Association of physician's sex with risk factor control in treated hypertensive patients from Swedish primary healthcare
2008 (English)In: Journal of Hypertension, ISSN 0263-6352, E-ISSN 1473-5598, Vol. 26, no 10, 2050-2056 p.Article in journal (Refereed) Published
To study the association of physician's sex with blood pressure, lipid control, and cardiovascular risk factors in treated hypertensive men and women, stratified for the sex of their physician.
In a cross-sectional survey of hypertensive patients, 264 primary care physicians (PCPs), 187 men and 77 women from across Sweden, recruited 6537 treated hypertensive patients (48% men) during 2002-2005, consecutively collected from medical records and registered on a web-based form connected to a central database. Patients were included consecutively in the same order as they visited the healthcare centre.
Hypertensive women more often reached target systolic/diastolic blood pressure levels (<140/90 mmHg) when treated by female PCPs than when they were treated by male PCPs (32 vs. 24%, P < 0.001). This difference remained when comparing female and male physicians' nondiabetic female patients. Both male and female patients had better control of total cholesterol and low-density lipoprotein cholesterol levels when treated by female PCPs than when treated by male PCPs (total cholesterol <5 mmol/l: women 30 vs. 24%, P < 0.001; men 42 vs. 34%, P < 0.001; low-density lipoprotein cholesterol <3 mmol/l: women 39 vs. 33%, P < 0.01; men 41 vs. 35%, P < 0.05). Female PCPs had a higher proportion of treated hypertensive patients with diabetes than did male PCPs but male PCPs had a higher prevalence of treated hypertensive men with microalbuminuria compared with female PCPs.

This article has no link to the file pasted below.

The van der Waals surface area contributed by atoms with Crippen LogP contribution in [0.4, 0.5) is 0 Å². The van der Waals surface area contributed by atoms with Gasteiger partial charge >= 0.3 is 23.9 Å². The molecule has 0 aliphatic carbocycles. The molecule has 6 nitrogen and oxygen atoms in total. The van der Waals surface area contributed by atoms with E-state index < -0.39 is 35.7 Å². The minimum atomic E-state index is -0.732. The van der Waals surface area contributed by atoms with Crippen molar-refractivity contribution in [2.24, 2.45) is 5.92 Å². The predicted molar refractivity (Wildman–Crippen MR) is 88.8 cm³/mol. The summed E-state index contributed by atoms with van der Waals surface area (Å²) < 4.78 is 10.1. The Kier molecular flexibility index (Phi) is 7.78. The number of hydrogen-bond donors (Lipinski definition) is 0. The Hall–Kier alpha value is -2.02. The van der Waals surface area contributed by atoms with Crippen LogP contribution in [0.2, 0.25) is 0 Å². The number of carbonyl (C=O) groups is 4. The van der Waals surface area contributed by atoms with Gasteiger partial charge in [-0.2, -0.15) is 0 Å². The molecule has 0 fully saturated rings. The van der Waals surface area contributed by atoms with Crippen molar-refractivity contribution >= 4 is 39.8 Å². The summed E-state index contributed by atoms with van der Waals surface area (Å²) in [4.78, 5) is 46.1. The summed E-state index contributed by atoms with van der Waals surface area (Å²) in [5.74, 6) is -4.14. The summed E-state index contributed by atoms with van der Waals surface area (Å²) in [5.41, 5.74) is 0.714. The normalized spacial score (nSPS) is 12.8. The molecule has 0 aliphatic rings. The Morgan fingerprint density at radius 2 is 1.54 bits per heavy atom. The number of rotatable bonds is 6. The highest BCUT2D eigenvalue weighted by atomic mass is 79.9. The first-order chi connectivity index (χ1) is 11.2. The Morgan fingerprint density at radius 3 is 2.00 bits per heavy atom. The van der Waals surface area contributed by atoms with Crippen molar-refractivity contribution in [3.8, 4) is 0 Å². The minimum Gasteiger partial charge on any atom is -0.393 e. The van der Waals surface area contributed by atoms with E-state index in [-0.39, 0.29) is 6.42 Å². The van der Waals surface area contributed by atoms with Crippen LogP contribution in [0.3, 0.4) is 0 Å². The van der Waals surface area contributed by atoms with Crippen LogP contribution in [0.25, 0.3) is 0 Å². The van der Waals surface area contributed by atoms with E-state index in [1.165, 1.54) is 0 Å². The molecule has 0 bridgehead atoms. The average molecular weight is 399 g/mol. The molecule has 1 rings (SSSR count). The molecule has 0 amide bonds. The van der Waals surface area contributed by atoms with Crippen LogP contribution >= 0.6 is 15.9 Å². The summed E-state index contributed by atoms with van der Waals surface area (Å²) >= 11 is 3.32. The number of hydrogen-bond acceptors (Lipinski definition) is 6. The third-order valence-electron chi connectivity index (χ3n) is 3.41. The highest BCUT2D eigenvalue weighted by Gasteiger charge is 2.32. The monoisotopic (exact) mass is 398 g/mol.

Female physicians appeared more often to reach the treatment goal for blood pressure in female patients and cholesterol levels in all patients than did male physicians.
Place, publisher, year, edition, pages
Lippincott Williams & Wilkins, 2008. Vol. 26, no 10, 2050-2056 p.
blood pressure, hypertension, lipids, physician, primary health, sex
Medical and Health Sciences
IdentifiersURN: urn:nbn:se:liu:diva-101558DOI: 10.1097/HJH.0b013e32830a4a3bPubMedID: 18806630OAI: oai:DiVA.org:liu-101558DiVA: diva2:666506